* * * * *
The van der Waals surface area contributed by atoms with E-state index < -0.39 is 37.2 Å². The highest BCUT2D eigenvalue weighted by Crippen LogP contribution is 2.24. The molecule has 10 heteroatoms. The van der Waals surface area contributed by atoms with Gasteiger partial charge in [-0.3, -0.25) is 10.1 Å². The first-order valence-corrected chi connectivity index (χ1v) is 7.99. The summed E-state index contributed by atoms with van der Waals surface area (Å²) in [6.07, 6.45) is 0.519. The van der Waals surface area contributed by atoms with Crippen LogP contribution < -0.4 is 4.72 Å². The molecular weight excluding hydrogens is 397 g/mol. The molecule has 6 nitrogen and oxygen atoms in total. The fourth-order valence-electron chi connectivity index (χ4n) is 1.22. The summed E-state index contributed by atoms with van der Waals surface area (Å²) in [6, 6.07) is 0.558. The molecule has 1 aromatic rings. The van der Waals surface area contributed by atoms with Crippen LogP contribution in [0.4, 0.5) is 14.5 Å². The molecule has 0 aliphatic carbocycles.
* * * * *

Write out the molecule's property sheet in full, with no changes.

The van der Waals surface area contributed by atoms with E-state index < -0.39 is 37.2 Å². The highest BCUT2D eigenvalue weighted by Crippen LogP contribution is 2.24. The molecule has 10 heteroatoms. The van der Waals surface area contributed by atoms with Gasteiger partial charge in [-0.3, -0.25) is 10.1 Å². The first-order valence-corrected chi connectivity index (χ1v) is 7.99. The summed E-state index contributed by atoms with van der Waals surface area (Å²) in [6.07, 6.45) is 0.519. The van der Waals surface area contributed by atoms with Crippen LogP contribution < -0.4 is 4.72 Å². The molecular weight excluding hydrogens is 397 g/mol. The molecule has 6 nitrogen and oxygen atoms in total. The fourth-order valence-electron chi connectivity index (χ4n) is 1.22. The summed E-state index contributed by atoms with van der Waals surface area (Å²) in [6, 6.07) is 0.558. The molecule has 1 aromatic rings. The van der Waals surface area contributed by atoms with Crippen LogP contribution in [0.4, 0.5) is 14.5 Å². The molecule has 0 aliphatic carbocycles.